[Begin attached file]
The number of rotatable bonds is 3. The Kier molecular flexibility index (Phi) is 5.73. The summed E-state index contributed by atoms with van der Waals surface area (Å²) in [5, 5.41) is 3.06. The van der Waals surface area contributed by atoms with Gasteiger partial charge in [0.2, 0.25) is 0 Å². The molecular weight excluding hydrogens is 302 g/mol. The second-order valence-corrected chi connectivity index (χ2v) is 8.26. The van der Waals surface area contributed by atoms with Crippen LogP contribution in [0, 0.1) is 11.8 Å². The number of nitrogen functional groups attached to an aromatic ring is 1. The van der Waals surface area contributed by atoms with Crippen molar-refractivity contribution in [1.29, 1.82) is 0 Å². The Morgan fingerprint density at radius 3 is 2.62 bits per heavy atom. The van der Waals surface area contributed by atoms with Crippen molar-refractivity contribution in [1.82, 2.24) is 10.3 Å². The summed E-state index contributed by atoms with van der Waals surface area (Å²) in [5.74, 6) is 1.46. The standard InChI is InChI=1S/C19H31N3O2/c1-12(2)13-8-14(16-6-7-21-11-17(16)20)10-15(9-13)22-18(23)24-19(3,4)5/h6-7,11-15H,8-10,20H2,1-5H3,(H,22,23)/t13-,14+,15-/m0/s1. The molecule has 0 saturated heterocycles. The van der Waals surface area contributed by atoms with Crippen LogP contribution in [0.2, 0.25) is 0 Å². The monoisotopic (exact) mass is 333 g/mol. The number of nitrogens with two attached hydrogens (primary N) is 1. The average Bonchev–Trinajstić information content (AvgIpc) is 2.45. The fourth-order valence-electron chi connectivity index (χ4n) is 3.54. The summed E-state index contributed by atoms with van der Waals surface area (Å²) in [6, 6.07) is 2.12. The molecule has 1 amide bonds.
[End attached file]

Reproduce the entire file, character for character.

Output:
The number of rotatable bonds is 3. The Kier molecular flexibility index (Phi) is 5.73. The summed E-state index contributed by atoms with van der Waals surface area (Å²) in [5, 5.41) is 3.06. The van der Waals surface area contributed by atoms with Gasteiger partial charge in [0.2, 0.25) is 0 Å². The molecular weight excluding hydrogens is 302 g/mol. The second-order valence-corrected chi connectivity index (χ2v) is 8.26. The van der Waals surface area contributed by atoms with Crippen LogP contribution in [0, 0.1) is 11.8 Å². The number of nitrogen functional groups attached to an aromatic ring is 1. The van der Waals surface area contributed by atoms with Crippen molar-refractivity contribution in [1.29, 1.82) is 0 Å². The Morgan fingerprint density at radius 3 is 2.62 bits per heavy atom. The van der Waals surface area contributed by atoms with Crippen molar-refractivity contribution in [1.82, 2.24) is 10.3 Å². The summed E-state index contributed by atoms with van der Waals surface area (Å²) in [5.74, 6) is 1.46. The standard InChI is InChI=1S/C19H31N3O2/c1-12(2)13-8-14(16-6-7-21-11-17(16)20)10-15(9-13)22-18(23)24-19(3,4)5/h6-7,11-15H,8-10,20H2,1-5H3,(H,22,23)/t13-,14+,15-/m0/s1. The molecule has 0 saturated heterocycles. The van der Waals surface area contributed by atoms with Crippen LogP contribution in [0.2, 0.25) is 0 Å². The monoisotopic (exact) mass is 333 g/mol. The number of nitrogens with two attached hydrogens (primary N) is 1. The average Bonchev–Trinajstić information content (AvgIpc) is 2.45. The fourth-order valence-electron chi connectivity index (χ4n) is 3.54. The summed E-state index contributed by atoms with van der Waals surface area (Å²) in [6, 6.07) is 2.12. The molecule has 1 amide bonds.